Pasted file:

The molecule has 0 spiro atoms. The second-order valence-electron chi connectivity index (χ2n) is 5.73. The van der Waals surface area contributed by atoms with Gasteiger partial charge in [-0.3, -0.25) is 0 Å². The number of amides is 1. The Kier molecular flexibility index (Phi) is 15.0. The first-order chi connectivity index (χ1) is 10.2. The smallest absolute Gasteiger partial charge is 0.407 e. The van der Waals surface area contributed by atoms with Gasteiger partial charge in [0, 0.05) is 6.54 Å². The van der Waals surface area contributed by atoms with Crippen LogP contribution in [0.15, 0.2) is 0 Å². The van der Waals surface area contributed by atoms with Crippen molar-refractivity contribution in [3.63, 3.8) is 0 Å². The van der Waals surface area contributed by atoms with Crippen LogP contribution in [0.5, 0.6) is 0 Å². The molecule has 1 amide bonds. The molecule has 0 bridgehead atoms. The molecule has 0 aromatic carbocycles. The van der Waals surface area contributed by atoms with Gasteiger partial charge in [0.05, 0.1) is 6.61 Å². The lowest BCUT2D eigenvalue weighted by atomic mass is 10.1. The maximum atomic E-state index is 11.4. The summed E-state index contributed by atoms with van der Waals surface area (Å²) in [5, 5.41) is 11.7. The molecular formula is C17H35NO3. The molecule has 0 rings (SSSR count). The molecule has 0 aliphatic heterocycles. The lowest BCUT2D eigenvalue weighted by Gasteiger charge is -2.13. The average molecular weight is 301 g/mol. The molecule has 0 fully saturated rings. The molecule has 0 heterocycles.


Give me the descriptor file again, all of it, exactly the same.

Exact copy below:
The molecule has 0 spiro atoms. The second-order valence-electron chi connectivity index (χ2n) is 5.73. The van der Waals surface area contributed by atoms with Gasteiger partial charge in [-0.3, -0.25) is 0 Å². The number of amides is 1. The Kier molecular flexibility index (Phi) is 15.0. The first-order chi connectivity index (χ1) is 10.2. The smallest absolute Gasteiger partial charge is 0.407 e. The van der Waals surface area contributed by atoms with Gasteiger partial charge in [0, 0.05) is 6.54 Å². The van der Waals surface area contributed by atoms with Crippen LogP contribution in [0.15, 0.2) is 0 Å². The van der Waals surface area contributed by atoms with Crippen molar-refractivity contribution in [3.63, 3.8) is 0 Å². The van der Waals surface area contributed by atoms with Crippen LogP contribution in [0.5, 0.6) is 0 Å². The molecule has 1 amide bonds. The molecule has 0 bridgehead atoms. The molecule has 0 aromatic carbocycles. The van der Waals surface area contributed by atoms with Gasteiger partial charge in [0.05, 0.1) is 6.61 Å². The lowest BCUT2D eigenvalue weighted by atomic mass is 10.1. The maximum atomic E-state index is 11.4. The summed E-state index contributed by atoms with van der Waals surface area (Å²) in [5, 5.41) is 11.7. The molecular formula is C17H35NO3. The molecule has 0 rings (SSSR count). The molecule has 0 aliphatic heterocycles. The lowest BCUT2D eigenvalue weighted by Gasteiger charge is -2.13. The average molecular weight is 301 g/mol. The molecule has 0 fully saturated rings. The molecule has 0 heterocycles.